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COVID-19 vaccine booster effective in people with cancer, study finds

COVID-19 vaccine booster effective in people with cancer, study finds
COVID-19 vaccine booster doses may be needed to strengthen immunity among cancer patients, a new study finds. File photo by Debbie Hill/UPI | License Photo

Nov. 17 (UPI) -- Booster doses of the COVID-19 vaccine provide vital additional immunity to cancer survivors and those receiving treatment for the disease, according to a study published Wednesday by the journal Cancer Cell.

One group of cancer patients with detectable antibodies, which are proteins produced by the immune system to fight off infections, saw their levels decline four to six months after receiving their second dose of either the Moderna or Pfizer-BioNTech vaccine, the data showed.

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In a second group, 64% had detectable antibodies, while the remainder did not, the researchers said.

However, after all patients in the study received a booster dose of a COVID-19 vaccine, 80% had antibody levels that were higher than before they received their booster shot.

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In addition, 56% of those who previously had no detectable antibodies after standard vaccination had them after receiving their booster shot, they said.

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"We've been learning how devastating COVID-19 can be not just for the general population, but in particular for our cancer patients," study co-author Dr. Lauren Shapiro told UPI in a phone interview.

"These patients responded incredibly well to the booster vaccination, even those who had no detectable antibodies after their initial round of vaccination," said Shapiro, a third-year hematology/oncology fellow at Montefiore Medical Center and Albert Einstein College of Medicine in New York City.

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This means that these patients have "some protection" against COVID-19, she said.

The Food and Drug Administration in October announced that booster doses of the COVID-19 vaccines are recommended for people in certain at-risk groups, including people with cancer and those under treatment for the disease.

Cancer can weaken the body's immune system as can some forms of chemotherapy, which is among drugs used to treat the disease.

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As a result, many cancer survivors and cancer patients in treatment are considered "immunocompromised," so they may be more susceptible to COVID-19 and need additional doses of the vaccines to fight off the virus, Shapiro said.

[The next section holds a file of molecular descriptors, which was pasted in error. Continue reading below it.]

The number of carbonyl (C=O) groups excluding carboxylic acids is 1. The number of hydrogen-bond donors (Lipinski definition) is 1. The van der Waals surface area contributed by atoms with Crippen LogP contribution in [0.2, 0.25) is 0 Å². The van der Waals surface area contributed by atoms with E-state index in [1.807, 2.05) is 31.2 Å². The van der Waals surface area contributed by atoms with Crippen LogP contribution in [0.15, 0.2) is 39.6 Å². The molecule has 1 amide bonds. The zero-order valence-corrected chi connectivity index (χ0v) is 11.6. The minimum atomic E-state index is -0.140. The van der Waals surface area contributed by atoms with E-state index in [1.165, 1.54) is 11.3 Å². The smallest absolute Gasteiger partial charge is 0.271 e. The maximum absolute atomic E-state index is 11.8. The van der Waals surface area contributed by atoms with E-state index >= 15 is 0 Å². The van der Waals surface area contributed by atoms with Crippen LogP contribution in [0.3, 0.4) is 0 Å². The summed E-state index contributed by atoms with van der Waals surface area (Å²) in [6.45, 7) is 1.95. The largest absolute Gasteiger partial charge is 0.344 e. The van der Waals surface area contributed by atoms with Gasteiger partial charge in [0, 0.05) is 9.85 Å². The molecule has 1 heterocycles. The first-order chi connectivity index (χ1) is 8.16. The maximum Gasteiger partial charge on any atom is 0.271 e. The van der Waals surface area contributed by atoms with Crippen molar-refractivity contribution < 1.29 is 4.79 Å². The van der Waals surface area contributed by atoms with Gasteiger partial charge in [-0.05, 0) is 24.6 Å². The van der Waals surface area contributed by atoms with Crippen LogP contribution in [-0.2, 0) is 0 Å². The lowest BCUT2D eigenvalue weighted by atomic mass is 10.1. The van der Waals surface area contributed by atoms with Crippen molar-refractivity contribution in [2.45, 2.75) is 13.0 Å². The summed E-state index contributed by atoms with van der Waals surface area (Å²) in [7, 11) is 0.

Earlier studies have shown that the vaccines are safe for people with cancer.

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For this study, Shapiro and her colleagues assessed the antibody response in 187 cancer patients at Montefiore who were fully vaccinated against COVID-19.

Participants underwent blood testing for antibodies against the virus immediately after becoming fully vaccinated and again four to six months later, the researchers said.

More than three-fourths of the participants were undergoing cancer treatment at the time of the study.

Of the participants, 88 received a booster dose of the vaccine at least 28 days after their second dose of either the Moderna or Pfizer-BioNTech vaccines, both of which require two shots, or one dose of the Johnson & Johnson vaccine.

Among participants, 70% were vaccinated with the Pfizer-BioNTech vaccine, 25% with Moderna and 5% with Johnson & Johnson, the researchers said.

Participants who received the booster were an average age of 69 and almost evenly split between men and women. In addition, 65% had blood cancer and 35% had a solid tumor.

Cancer survivors and those undergoing treatment may want to check in with the oncologists before getting vaccinated against COVID-19 or receiving a booster dose, but previous studies suggest there is no reason for them to avoid the shots, Shapiro said.

An oncologist may "recommend specific timing for their booster vaccination depending on each patient's specific situation," Shapiro said.

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"Our study does show, however, that booster vaccination is both safe and efficacious even in the majority of patients on active cancer directed therapy and therefore we would advocate for timely booster vaccination in coordination with their providers," she said.

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